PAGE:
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Qualifying Exam
5/7/2019 03:00 pm

Brain-informed learning models of movement primitives for neurorehabilitation robots

Neelesh Kumar, Department of Computer Science

Examination Committee: Prof. Konstantinos Michmizos (Chair), Prof. Tomasz Imielinski, Prof. Ahmed Elgammal, Prof. Srinivas Narayana


Neurorehabilitation robotics is the epitome of a challenging interaction between robots and humans, where pathophysiological movements need to be first accurately and precisely identified and then steered towards normalcy. In this talk, I will present our first fruits in exploring the fascinating possibility that a neural network, when designed and trained upon the brain's constraints, has enough discriminative power to predict brain states associated with movement primitives. We have initially focused on the intent of the user to move (2-classes), the reaction time (3-classes), and the direction of the movement (4-classes). Specifically, I will propose a new 3-dimensional Convolutional Neural Network architecture that accounts for the brain regions associated with the respective task. I will demonstrate how, for the first time, a model can learn to predict movement primitives using electroencephalography (EEG), in an experimental paradigm that we designed and ran in the Lab. In addition to establishing the effectiveness of 3D convolutions in extracting task-discriminative spatiotemporal features from EEG, our model outperformed the state-of-the-art methods, demonstrating above 9% improvement in the 4-classes task. By developing data-rich brain-constrained deep models, I seek to objectify and subsequently optimize therapy provided by robots as they interact with the intrinsic variability of each brain’s dysfunction and steer it towards normalcy.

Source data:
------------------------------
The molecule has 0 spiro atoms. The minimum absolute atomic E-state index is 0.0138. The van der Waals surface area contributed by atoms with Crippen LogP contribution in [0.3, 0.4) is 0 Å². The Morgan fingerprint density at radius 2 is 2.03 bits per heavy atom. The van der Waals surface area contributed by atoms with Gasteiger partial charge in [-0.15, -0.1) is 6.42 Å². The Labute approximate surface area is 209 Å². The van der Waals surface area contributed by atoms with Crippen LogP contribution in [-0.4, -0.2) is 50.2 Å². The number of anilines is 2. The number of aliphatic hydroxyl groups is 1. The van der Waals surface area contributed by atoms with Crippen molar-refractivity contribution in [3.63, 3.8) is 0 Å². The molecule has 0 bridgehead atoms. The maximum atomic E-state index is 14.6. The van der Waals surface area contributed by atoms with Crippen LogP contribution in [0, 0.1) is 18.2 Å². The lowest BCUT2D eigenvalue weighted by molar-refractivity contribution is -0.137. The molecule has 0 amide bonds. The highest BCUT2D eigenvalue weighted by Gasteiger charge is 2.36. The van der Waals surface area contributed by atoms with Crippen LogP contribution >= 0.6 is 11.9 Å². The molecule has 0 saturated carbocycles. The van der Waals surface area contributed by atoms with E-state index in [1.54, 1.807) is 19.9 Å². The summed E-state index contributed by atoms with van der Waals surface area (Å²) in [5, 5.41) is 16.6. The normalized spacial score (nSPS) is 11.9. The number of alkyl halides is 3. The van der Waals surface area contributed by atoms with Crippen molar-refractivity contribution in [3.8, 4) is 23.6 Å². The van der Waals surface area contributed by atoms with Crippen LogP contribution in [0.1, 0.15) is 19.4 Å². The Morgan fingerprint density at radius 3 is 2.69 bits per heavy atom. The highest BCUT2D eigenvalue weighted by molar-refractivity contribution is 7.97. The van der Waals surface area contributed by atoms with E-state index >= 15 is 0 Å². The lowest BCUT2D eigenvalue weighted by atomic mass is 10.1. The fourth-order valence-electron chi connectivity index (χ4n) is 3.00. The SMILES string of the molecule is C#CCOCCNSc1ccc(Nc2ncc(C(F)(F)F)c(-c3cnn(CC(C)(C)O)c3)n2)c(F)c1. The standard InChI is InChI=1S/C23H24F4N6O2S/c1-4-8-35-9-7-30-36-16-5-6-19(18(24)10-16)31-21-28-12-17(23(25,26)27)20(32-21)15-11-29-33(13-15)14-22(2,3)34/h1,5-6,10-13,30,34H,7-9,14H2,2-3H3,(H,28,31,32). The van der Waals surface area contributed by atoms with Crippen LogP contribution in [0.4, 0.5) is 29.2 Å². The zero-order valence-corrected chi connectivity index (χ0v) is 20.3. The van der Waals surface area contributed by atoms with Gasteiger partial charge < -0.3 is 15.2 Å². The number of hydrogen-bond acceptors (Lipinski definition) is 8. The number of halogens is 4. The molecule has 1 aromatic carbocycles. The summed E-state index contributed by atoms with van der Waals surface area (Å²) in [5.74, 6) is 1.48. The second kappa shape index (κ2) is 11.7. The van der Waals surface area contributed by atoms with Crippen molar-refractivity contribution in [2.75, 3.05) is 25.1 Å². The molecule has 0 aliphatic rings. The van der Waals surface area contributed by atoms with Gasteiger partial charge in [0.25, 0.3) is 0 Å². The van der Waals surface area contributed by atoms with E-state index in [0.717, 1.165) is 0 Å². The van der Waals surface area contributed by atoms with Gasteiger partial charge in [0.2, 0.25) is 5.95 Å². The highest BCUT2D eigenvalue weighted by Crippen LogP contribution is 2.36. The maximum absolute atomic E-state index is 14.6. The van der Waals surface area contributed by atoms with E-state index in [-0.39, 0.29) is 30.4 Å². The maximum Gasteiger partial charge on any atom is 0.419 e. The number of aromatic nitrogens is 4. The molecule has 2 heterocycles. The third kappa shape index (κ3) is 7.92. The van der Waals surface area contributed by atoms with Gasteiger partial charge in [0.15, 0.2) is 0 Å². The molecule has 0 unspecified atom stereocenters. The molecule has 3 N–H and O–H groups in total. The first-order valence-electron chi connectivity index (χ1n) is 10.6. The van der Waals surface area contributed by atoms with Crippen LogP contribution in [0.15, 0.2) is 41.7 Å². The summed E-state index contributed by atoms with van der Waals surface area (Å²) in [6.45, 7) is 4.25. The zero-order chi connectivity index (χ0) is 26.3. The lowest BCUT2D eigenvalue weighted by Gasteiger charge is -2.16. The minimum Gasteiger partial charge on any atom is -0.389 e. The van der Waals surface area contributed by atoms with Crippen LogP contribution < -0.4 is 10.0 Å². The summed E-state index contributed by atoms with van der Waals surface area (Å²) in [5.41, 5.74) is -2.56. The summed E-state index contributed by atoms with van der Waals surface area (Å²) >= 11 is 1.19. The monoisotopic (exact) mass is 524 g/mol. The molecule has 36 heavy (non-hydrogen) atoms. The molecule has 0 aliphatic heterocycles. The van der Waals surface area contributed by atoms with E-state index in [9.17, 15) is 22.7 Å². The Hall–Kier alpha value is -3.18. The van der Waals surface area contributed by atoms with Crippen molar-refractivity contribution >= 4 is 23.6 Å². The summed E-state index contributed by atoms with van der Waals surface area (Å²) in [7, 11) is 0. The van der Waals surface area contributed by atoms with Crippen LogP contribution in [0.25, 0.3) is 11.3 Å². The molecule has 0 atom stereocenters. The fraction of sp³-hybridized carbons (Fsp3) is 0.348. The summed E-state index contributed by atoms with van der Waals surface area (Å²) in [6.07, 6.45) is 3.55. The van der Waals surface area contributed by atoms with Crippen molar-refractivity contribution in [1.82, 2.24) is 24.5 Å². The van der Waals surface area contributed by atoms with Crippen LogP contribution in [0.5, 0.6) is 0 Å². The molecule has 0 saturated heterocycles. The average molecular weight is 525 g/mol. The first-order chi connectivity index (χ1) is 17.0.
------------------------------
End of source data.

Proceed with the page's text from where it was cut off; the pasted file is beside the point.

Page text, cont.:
(This research is supported through Grant K12HD093427 from the National Center for Medical Rehabilitation Research, NIH/NICHD.)